The Merchant of Venice: A Shakespeare transgender play

9780942208580: The Merchant of Venice: A Shakespeare transgender play

A reader's edition, modernized language ("you" for "thee," etc.) and glossary for unfamiliar words. The Merchant of Venice is one of the most popular of Shakespeare's plays, introducing for the first time a Jew as a three-dimensional memorable character. Another major element of the plot involves two other major characters in effective transgender mode. MoV is one of seven plays with transgender characters. This slightly revised reading edition includes a glossary, bibliography, and sketches by a very young Orson Welles as he imagines characters, sets, costumes, with a few sketched portraits of some of the famous actors of the past.

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From the Back Cover:

The Merchant of Venice is best known for its complex and ambiguous portrait of the Jewish moneylender Shylock--and of European anti-Semitism. Fascinating in its engagement with prejudice, the play is also a comedy of cross-dressing and disguise, and a dramatic exploration of justice, mercy, and vengeance. This volume contains the full text of the play with explanatory footnotes and marginal glosses for contemporary readers. A well-rounded selection of background materials not only illuminates anti-Semitism in early modern England but also provides context for other facets of the play, including its comic plot of love and marriage, its examination of usury and international trade, and its themes of revenge and the law.

About the Author:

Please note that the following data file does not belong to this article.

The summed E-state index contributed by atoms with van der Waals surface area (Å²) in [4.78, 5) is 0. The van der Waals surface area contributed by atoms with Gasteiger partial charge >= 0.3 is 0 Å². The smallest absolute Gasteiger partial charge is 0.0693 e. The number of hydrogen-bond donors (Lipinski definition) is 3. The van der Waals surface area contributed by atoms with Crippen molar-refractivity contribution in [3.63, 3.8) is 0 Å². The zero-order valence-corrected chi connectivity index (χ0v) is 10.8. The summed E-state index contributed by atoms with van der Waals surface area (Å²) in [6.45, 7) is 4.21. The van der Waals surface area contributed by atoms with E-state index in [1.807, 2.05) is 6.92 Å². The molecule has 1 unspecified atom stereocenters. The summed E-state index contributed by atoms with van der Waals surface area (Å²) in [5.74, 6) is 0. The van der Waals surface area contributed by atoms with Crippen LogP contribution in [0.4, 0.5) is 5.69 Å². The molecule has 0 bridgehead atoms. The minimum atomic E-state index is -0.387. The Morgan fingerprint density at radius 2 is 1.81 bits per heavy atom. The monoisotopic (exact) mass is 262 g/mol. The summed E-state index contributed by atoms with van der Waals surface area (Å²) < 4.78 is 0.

William Shakespeare, the third of eight children, was born on April 23, 1564 in the English market town of Stratford-upon-Avon. His father became the mayor of Stratford in 1568 and worked as a glovemaker and a moneylender. Four years after leaving school at approxi-mately the age of fourteen, Shakespeare married Anne Hathaway in November of 1582; their first child Susan-nah was born in May of the following year. Two years later, Anne gave birth to twins, Hamnet and Judith. Between 1585 and 1592, a period called “the lost years,” there is almost no evidence about Shakespeare’s life, nor is there any solid evidence about how or why he made his way to London to become a dramatist. By 1592, however, Shake-speare’s reputation as a playwright and poet had begun to grow. In 1594, he helped found a new theater company, the Lord Chamberlain’s Men, and be-came the company’s dramatist. Shakespeare’s success increased, and by 1598, the year he registered The Merchant of Venice, he had already purchased one of the biggest residences in Stratford. Some of Shakespeare’s richest dramatic work was written after the founding of the Globe Theater by the Lord Chamberlain’s Men in 1599, including Julius Caesar, Hamlet, Othello, King Lear, and Macbeth. After 1611, Shakespeare largely retired from the theater to spend more time in Stratford. He died in 1616 on his birthday, April 23, when he was fifty-two years old.

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